It took several attempts before I worked up the courage to settle down in The Other Place, a bar-cafe off of Beiluoguxiang that caught the Gulou crowd’s attention last spring when it was redesigned by electronic music aficionados Wu Fei and Markus M. Schneider. Outside, its expansive bay window draws attention with its display of vintage radios and portable televisions in faded reds and blues. The interior is a soothing palate of forest green, teal, and burgundy, spotted with chairs upholstered with the same taupe stripes that graced your hipster dad’s legs circa 1970s. It’s been dubbed “lovely,” “homey,” and “nice and warm,” yet no matter how gorgeous are its plants catching some rays or how ironically-tacky-so-that’s-why-it’s-hip it is to have a shabby indoor couch in the courtyard, it’s hard to shake the feeling that The Other Place is someone else’s home. 

One of the cafe’s pint-sized front rooms, newly dubbed The Other Shop, hooked me in the end. Perhaps this was partly because of my fascination with Beijing’s foray into the cafe-shop combo concept, which has been executed in ways which radiate overzealousness and a poor understanding of clientele. This is just the opposite.

For a hub intended for the movers and shakers of Beijing’s electronic scene, The Other Shop’s selection of DJ and production equipment, which includes gadgets like headphones, microphones, midi controllers and speakers, keyboards, mixers, and synthesizers, really, and quite obviously, makes sense. Nicely incorporated are Schneider’s own label, locally produced Metrobags, which are boxy, sturdy totes in decidedly masculine colors ideal for carrying home the gear. What’s more, all of it is offered at price points that mean budding DJs don’t have to lug their overseas-bought controllers on a plane, which, in turn, means more room in the luggage for dope trucker hats, second-hand high tops, and clever t-shirts. Word.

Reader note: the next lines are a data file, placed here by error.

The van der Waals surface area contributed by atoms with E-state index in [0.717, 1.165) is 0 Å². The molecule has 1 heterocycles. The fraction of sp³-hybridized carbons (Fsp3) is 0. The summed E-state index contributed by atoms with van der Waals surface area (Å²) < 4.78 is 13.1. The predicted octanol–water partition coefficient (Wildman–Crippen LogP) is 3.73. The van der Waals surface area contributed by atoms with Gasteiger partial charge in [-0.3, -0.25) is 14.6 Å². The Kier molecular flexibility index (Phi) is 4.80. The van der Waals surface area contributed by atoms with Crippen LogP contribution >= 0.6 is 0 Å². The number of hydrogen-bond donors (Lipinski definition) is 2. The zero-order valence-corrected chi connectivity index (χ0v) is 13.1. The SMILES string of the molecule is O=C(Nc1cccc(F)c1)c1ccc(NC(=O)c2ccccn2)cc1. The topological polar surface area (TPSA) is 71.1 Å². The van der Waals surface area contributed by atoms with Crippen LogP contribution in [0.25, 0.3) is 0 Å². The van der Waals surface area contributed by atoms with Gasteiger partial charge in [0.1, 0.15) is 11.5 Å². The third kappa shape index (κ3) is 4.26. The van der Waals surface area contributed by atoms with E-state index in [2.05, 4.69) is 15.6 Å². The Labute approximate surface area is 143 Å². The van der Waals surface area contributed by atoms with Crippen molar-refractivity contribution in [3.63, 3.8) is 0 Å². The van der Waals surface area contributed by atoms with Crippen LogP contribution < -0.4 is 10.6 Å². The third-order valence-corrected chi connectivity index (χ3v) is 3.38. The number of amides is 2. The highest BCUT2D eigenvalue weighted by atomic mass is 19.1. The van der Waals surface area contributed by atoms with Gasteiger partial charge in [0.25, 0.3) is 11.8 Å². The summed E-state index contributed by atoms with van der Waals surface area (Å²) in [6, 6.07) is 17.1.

All of it is so minimalistic and niche that The Other Place can, at least at first, be better described as more unnerving than cozy. What’s foremost appealing is they seem to get it. If you need more proof, check out their mission statement: “We aim to offer products that make sense & happy – pure consumption sucks.”

They just wrapped up their soft opening, but they hope to have the finishing touches on the shop by the end of the month. Until then, call ahead to make an appointment – business hours will be set for 4-8pm daily after their official opening, but The Other Place bartenders may let you take a look if you’re there for a drink.

The Other Shop
1 Langjia Hutong, corner of Beiluogu Xiang, Dongcheng District (6401 3269)
东城区郎家胡同1号 (北锣鼓巷)

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Photos: Jessica Rapp